But enough about me. We're here to talk scones. Why the scones? When I received the official "It's Your Turn" email, I simply panicked. So soon? What on earth will I choose? Will everyone like it? I grabbed the bible (BAKING) and it fell on the table onto its spine. Magically, pages 28 & 29 opened. I stood there, staring at Toasted Almond Scones. “I love almonds. And I like scones. They're essentially fail-safe". I scoured through the completed recipes section at hoping not to find the toasted almond scones. Then I noticed Laurie@TWD sent me an email with the 50+ recipes that hadn't been completed (thanks Laurie!). It was fate. The scones were on that second list. Fate - pure and simple.

The week consisted of five batches of scones [along with setting up this new blog]. I anticipated needing plenty "trial runs" - I simply couldn't post a flattened, burnt scone [and ruin my Host status]. Not that the first batch was bad. Nor the second. In fact, they just kept getting better as the week wore on. Office mates, my dad, the neighbors - all told me they were the "best scones they've ever tasted". Comments ranged from the delicious, light, buttery texture to the unique almond flavor. I played the simpleton, played it safe and stuck close to Dorie's recipe, using sliced almonds for the ground, chopped and topping. "Slices are nice" - in that they offer the great almond flavor without the chunky texture of chopped, whole almonds.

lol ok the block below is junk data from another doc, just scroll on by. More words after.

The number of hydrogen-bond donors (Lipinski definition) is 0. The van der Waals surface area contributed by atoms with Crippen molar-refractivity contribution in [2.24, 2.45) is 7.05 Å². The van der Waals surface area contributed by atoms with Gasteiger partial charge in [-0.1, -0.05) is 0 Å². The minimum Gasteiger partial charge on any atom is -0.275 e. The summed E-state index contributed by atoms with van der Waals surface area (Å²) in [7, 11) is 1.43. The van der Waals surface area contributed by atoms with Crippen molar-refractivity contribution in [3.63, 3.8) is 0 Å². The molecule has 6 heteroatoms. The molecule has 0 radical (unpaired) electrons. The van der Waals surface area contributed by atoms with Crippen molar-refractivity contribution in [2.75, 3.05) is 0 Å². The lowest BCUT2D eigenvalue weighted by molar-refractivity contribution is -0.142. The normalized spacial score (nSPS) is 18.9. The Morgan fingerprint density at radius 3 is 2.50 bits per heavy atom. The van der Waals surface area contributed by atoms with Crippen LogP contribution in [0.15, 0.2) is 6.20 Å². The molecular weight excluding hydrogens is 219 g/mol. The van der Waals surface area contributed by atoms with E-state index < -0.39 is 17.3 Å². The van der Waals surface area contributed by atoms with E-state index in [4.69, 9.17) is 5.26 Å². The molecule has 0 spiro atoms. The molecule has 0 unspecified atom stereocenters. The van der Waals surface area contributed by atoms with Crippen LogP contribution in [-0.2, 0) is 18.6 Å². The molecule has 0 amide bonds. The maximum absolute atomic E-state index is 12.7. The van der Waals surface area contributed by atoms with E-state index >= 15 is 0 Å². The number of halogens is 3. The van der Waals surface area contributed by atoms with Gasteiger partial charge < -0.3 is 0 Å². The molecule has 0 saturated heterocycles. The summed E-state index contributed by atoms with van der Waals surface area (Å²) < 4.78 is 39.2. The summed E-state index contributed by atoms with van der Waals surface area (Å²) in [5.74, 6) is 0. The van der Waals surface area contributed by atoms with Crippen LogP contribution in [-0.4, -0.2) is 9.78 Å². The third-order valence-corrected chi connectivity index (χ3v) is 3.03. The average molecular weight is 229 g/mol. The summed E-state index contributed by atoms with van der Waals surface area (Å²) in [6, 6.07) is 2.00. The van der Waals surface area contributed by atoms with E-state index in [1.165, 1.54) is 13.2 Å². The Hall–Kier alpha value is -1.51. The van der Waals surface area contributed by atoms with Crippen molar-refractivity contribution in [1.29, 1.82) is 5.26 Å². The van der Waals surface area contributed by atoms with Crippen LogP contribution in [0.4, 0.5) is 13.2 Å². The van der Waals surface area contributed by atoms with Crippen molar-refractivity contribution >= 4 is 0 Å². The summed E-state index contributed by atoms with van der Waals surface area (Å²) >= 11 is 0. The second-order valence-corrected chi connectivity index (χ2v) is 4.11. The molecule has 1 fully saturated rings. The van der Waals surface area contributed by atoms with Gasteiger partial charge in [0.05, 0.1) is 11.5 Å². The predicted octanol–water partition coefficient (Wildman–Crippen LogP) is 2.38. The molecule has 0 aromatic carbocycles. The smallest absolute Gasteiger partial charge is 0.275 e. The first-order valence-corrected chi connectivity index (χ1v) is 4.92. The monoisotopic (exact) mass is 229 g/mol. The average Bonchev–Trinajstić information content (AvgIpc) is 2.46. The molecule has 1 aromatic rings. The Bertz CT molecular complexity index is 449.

Wander a bit I did, as I brushed the tops with heavy cream, then gave them a sprinkling of magic dust [sanding sugar], just for good luck. I'm all for making thing sparkly. The secret? Simple.  Bake them frozen. It must be the cold butter that gives these scones their light, airy texture - baked cold. But what do I know? I just know this recipe is filed in my memory now [no book needed] - which is a good thing. 

I hope everyone enjoyed making these as much as I did and want to thank you for letting me be your host this week. Baking along such other talented and creative people is such a rewarding experience! 

Now, if the rest of my life could be this simple.
   – mike

I invited three of my “non-TuesdaysWithDorie” friends to bake along with me this week. If you get a chance, visit their blogs to see their wonderful scones!

K E N N   [EverydayHouseBlend]
E L A I N E   [CaliforniaLiving]
T R E V O R   [Sis. Boom. Blog!]

Monday, February 14, 2011

Cranberry Shortbread Hearts

Valentines isn’t always about chocolate. Sometimes it’s about cranberries and shortbread cookie dough. You could say these cookies are made for those non-chocolate-lovers - on this special day.

It’s a Martha recipe, one of which doesn’t make a lot of sense if you make this by the book. You lose precious cookies by cutting hearts out of pre-baked shortbread from a pan. Be a Smart Cupid and try it my way.

Don’t bake in the square pan as suggested. Make the dough and refrigerate it for one-half hour. Then roll it out anywhere from 3/8” to 1/2” thick. Use a heart-shaped cookie cutter to cut out the hearts, then re-roll the scraps. I roll directly on a silpat/silicone baking mat with a sheet of plastic wrap over the dough. Why? - when you cut out the cookies - you don’t have to move them - they’re already on the baking sheet. I baked these at 325 degrees for 18 minutes.

Now go forth and celebrate the love.

– mike